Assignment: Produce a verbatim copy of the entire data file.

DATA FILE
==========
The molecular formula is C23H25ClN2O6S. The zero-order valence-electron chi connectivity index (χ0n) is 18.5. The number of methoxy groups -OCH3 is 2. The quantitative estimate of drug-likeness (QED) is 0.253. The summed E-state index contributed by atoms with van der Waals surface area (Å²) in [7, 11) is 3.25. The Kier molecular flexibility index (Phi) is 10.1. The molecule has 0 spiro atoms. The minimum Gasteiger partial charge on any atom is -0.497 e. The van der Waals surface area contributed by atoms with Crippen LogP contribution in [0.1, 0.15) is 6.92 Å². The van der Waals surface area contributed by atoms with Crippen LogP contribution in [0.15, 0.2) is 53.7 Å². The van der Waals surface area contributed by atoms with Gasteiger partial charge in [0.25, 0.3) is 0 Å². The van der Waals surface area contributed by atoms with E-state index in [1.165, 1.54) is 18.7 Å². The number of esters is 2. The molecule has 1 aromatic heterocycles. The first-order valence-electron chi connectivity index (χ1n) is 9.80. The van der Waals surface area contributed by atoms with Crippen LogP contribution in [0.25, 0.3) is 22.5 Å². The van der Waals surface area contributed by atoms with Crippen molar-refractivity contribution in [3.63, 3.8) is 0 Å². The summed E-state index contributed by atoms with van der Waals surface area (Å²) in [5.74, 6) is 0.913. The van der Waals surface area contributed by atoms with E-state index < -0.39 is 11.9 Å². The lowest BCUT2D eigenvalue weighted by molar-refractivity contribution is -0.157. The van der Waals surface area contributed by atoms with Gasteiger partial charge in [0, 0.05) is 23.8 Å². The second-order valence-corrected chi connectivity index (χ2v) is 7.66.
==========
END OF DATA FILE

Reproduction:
The molecular formula is C23H25ClN2O6S. The zero-order valence-electron chi connectivity index (χ0n) is 18.5. The number of methoxy groups -OCH3 is 2. The quantitative estimate of drug-likeness (QED) is 0.253. The summed E-state index contributed by atoms with van der Waals surface area (Å²) in [7, 11) is 3.25. The Kier molecular flexibility index (Phi) is 10.1. The molecule has 0 spiro atoms. The minimum Gasteiger partial charge on any atom is -0.497 e. The van der Waals surface area contributed by atoms with Crippen LogP contribution in [0.1, 0.15) is 6.92 Å². The van der Waals surface area contributed by atoms with Crippen LogP contribution in [0.15, 0.2) is 53.7 Å². The van der Waals surface area contributed by atoms with Gasteiger partial charge in [0.25, 0.3) is 0 Å². The van der Waals surface area contributed by atoms with E-state index in [1.165, 1.54) is 18.7 Å². The number of esters is 2. The molecule has 1 aromatic heterocycles. The first-order valence-electron chi connectivity index (χ1n) is 9.80. The van der Waals surface area contributed by atoms with Crippen LogP contribution in [0.25, 0.3) is 22.5 Å². The van der Waals surface area contributed by atoms with Crippen molar-refractivity contribution in [3.63, 3.8) is 0 Å². The summed E-state index contributed by atoms with van der Waals surface area (Å²) in [5.74, 6) is 0.913. The van der Waals surface area contributed by atoms with E-state index < -0.39 is 11.9 Å². The lowest BCUT2D eigenvalue weighted by molar-refractivity contribution is -0.157. The van der Waals surface area contributed by atoms with Gasteiger partial charge in [0, 0.05) is 23.8 Å². The second-order valence-corrected chi connectivity index (χ2v) is 7.66.